If you are thinking about immigrating to Ireland, then aside from moving over to work or study – you need to consider when you register with Irish immigration you will be assigned a permission stamp which holds different conditions and entitlements whilst you reside here in Ireland. One of the tricky things about these permission stamps and conditions is some of these stamps don’t allow you to be able to work, and more importantly for those looking to immigrate to Ireland permanently with the intention of becoming citizens and following the steps to eventually apply for an Irish passport – knowing what these different types of permission stamps and conditions are, is really important as some stamp permissions cannot be used towards naturalisation! To review the full list of permission stamps and conditions you can find them on the INIS website here.
There are 10 different stamp requests – some won’t really apply to you if you have only just moved over.
Stamp 6 is for Irish Citizens with dual passports; and Stamp 5 is given to someone who has legally resided in Ireland for 8 years…. so yea, if you are reading this post related to non-EEA nationals then these two stamp conditions might not really be useful or interesting to know about (for right now!).
Stamp 0 is a stamp that is given to people who are only residing in Ireland for a temporary time. They are not allowed to work and there are a set of conditions that they would need to meet before being allowed to reside in Ireland for a specified short duration.
Right, those are the ones that might not apply but let’s dig into the other permission stamps, as I think these will be the ones most applicable to a lot of readers situations.
This is one that I am currently am on. Stamp 1 is given to any non-eea national who holds a valid work permit. You might also be assigned stamp 1 if you come over here to start and operate a business here.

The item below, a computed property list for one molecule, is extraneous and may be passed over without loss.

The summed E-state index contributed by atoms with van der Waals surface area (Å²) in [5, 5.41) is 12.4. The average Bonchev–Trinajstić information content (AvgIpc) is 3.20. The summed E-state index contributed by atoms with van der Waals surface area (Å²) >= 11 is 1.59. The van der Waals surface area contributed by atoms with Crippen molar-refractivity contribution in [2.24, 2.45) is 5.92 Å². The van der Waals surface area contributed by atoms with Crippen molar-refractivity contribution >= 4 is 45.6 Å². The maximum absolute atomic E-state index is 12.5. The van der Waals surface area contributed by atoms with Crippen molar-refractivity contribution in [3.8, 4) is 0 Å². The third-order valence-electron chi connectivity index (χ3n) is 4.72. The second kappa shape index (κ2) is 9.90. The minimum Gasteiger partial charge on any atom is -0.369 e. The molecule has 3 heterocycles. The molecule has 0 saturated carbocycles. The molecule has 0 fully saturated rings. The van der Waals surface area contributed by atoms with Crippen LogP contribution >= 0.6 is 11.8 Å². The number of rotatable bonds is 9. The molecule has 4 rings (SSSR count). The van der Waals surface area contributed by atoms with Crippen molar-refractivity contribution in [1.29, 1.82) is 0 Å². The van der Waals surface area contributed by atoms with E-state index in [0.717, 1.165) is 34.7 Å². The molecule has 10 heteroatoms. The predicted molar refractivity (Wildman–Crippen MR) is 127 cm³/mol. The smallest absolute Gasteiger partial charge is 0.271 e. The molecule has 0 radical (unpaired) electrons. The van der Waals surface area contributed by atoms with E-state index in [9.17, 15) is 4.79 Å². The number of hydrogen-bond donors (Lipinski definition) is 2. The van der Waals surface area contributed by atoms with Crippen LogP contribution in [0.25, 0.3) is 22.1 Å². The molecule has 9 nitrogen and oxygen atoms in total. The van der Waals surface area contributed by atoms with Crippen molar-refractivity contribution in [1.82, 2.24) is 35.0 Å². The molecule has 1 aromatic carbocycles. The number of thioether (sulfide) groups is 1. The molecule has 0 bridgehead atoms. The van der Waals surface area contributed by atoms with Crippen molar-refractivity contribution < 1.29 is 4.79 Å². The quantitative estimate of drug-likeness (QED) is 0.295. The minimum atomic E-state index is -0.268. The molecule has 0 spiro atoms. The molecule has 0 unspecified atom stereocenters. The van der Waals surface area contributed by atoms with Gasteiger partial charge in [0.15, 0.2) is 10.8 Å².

The most important conditions applicable to this stamp are that you need a valid work permit before you can work in Ireland. This work permit is assigned based on the employer you mentioned in your application and you cannot change employers without reapplying for a new work permit. This stamp means you are tied to the employer detailed in your work permit. The time you work and live in Ireland on a Stamp 1 is counted towards applying for Irish Citizenship via naturalisation.
You might also be given a stamp 1 if you are here in Ireland on working holiday visa (you can see the eligible countries for this program here), A working holiday visa is only valid for 12 months, cannot be renewed and cannot be used towards citizenship here in Ireland. If you arrive here on a working holiday visa, you will need to leave the country and apply under another condition (i.e with a different work permit) whilst you are outside of Ireland.
Stamp 1 G
This is could be assigned to you for one of two reasons: The first is if you are a graduate student. Stamp 1G is assigned to you after you have completed your studies and allows you to look for employment based on the third level graduate program. You can work on a stamp 1G but you are not allowed to own your own business or be self employed. If you are on stamp 1G as a graduate the same conditions and permissions you had on stamp 2/2A apply for you here too. Like Stamp 1, if you intend on staying in Ireland after the stamp expires, you have to apply for a new work permit and follow the usual application process for this (in advance of it expiring!).
If you are a spouse/ de facto partner of a critical skills work permit holder/ researcher here on hosting agreement, the rules recently changed that you will now be assigned stamp 1G. This changed in March 2019. Previously spouses arrived with stamp 3 conditions and were required to apply for a Dependent Partner/Spousal Employment Permit. This was the route I had to take, I wrote about my experience in this post. It was a bit a lengthy process and a lot of misunderstandings between recruiters and employers who saw stamp 3 and immediately assumed we were not entitled to work in Ireland (however one of the big incentives for critical skills work permit holders and researchers is that their spouses can come over with them straight away and they would be allowed to work once they had successfully fulfilled the conditions of the DPSEP application.